Nowadays, divorces range broadly in terms of complexity, with some proving far more complicated and drawn-out than others. For example, young couples only married for a short time may not have much to work through. However, older couples who have considerable assets or particularly complex finances may find that dividing them up can prove timely and difficult.
If your divorce falls into the latter category, you may have reason to consider adding a forensic accountant to your divorce team. The job of a forensic accountant is to delve deeply into you and your soon-to-be-former spouse’s finances to make sure you receive your fair share once your divorce finales. So, when may you want to consider adding a forensic accountant to your divorce team?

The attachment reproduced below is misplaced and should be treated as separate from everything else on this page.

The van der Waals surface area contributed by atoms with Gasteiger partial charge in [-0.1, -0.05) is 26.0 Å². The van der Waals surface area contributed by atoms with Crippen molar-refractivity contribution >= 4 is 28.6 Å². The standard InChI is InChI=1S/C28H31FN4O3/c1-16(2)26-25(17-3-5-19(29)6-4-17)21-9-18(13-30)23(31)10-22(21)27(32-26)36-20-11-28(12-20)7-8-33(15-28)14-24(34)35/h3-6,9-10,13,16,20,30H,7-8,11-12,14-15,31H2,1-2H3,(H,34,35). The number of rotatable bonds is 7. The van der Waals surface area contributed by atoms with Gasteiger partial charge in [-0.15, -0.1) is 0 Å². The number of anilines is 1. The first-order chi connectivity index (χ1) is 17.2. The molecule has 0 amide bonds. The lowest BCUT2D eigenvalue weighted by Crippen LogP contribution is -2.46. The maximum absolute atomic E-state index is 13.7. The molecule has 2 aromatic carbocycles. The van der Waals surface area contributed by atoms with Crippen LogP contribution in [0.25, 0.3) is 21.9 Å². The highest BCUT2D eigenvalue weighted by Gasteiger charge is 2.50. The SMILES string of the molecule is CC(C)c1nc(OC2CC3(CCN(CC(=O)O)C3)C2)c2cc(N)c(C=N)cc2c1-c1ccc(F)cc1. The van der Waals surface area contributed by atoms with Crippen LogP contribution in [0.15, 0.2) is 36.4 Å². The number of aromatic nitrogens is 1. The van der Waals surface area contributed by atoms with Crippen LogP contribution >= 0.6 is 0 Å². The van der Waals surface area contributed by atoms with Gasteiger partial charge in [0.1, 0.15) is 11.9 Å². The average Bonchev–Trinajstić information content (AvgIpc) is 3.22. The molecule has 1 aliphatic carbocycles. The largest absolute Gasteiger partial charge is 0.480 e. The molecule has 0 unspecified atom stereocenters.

When you do not trust your one-time partner
Often, married couple divorce because they no longer trust one another in the manner they once did. Maybe this means you have concerns about your spouse hiding assets from you, or maybe you suspect he or she is being untruthful about income, business profits or what have you. A forensic accountant can typically help you determine whether your spouse is being upfront with you about finances.
When your financial portfolio is highly complicated
Some types of assets can be more difficult to split or divide than others. For example, if you or your spouse has a valuable collection of, say, art or antique cars, a forensic accountant may be able to help you with matters such as assessing their value. A forensic accountant may be especially helpful if one party in the marriage has assets in other states or nations.
While these are two primary reasons many modern couples hire forensic accountants to help them with divorce cases, these professionals can also assist those going through a divorce with numerous other related efforts.
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